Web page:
My brother, GB, being five and a third years older than me (and the four months mattered at that age) had long since started school. Either by some inner clock or by a warning from Mum as to the time I always cycled down to the lamp post to meet him as he came up the road from school. I say always because in one’s memory the sun shone every day and it was warm; warm enough to be outdoors all the time.

I am extremely short-sighted and have been all my life but when I was small no one realised it. Regular eye-sight and other health checks now undertaken in all schools were a thing of the future in those days though Council schools did suffer the attentions of Nitty Norah – the nurse who checked all the pupils for head lice. Certainly pre-school medicals of any sort were non-existent. As result I was about eight before anyone appreciated I needed glasses. It is therefore unsurprising that in my pre-school days I managed to ride my tricycle at full tilt into the lamp post on at least one occasion. I don’t remember the pain involved but I can vividly recall the shock of suddenly coming to a body-jolting halt. Perhaps this metaphorical hitting the brick wall is my first real memory. I’m tempted to think that both appropriate and a pre-cursor of things to come.

My Early Life

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 My early life is a jumble; a tumble with a cloudy mixture of glimpses that seem unconnected by any sense of continuity. Yet I can often roughly date them by other events that were going on at the time – the death of a relative, what GB (my elder brother by 5 years) was up to, when I started school and even major events in the world. I have divided those early days into a variety of headings from ‘My Tricycle’ to ‘Radio Programmes’. Hopefully some of them will be of general interest as well as being absolutely fascinating to my family!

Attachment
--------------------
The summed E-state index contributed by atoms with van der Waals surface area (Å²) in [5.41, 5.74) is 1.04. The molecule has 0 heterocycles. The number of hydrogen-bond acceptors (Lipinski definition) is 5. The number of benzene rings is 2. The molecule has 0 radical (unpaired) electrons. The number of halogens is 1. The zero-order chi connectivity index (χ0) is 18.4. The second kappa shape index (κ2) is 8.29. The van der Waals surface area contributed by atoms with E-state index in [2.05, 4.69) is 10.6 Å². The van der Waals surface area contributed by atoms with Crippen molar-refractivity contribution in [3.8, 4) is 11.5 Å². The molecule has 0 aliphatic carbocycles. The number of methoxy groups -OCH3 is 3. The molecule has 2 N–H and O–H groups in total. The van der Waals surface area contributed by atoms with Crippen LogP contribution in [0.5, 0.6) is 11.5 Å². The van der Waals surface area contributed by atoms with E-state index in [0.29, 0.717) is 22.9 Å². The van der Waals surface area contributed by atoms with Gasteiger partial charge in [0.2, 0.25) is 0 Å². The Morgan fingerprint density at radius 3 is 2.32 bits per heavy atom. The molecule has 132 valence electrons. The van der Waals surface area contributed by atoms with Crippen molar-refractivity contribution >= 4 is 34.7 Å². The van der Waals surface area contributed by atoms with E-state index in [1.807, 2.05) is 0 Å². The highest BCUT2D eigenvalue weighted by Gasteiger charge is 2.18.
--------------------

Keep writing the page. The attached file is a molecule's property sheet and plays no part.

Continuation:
A Note about This Blog

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 If I ever write my autobiography (God Forbid, cry a lot of people) these notes will form the basis of it. More realistically. They may give a flavour of who I am and who I once was. Total honesty is not becoming to one who is not only hoping to keep his marriage together and his children happy but also is unfair on others of his generation. I have therefore excluded certain things but I have endeavoured to tell the truth as I see it.  As Carole King sang so beautifully –

 My life has been a tapestry of rich and royal hue,
An everlasting vision of the everchanging view,
A wondrous woven magic in bits of blue and gold,
A tapestry to feel and see, impossible to hold.

My life has been a tapestry of rich and royal hues.
An ever lasting vision of the ever changing views.
A wondrous world of magic in bits of blue and gold
A tapestry to feel and see impossible to hold.

Once amid the soft silver sadness in the sky
There came a man of fortune, a drifter passing by.
He wore a torn and tattered cloth around his leathered hide
And a coat of many colors, yellow green on either side.

He moved with some uncertainty as if he didn’t know
Just what he was there for or where he ought to go.
Once he reached for something golden hanging from a tree
And his hand came down empty.

Soon within my tapestry, along the rutted road,
He sat down on a river rock and turned into a toad.
It seems as if he’d fallen into someone’s wicked spell
And I wept to see him suffer though I did not know him well.

As I watched in sorrow there suddenly appeared
A figure grey and ghostly beneath a flowing beard.
In times of deepest darkness I’ve seen him dressed in black;
Now my tapestry’s unraveling he’s come to take me back,
He’s come to take me back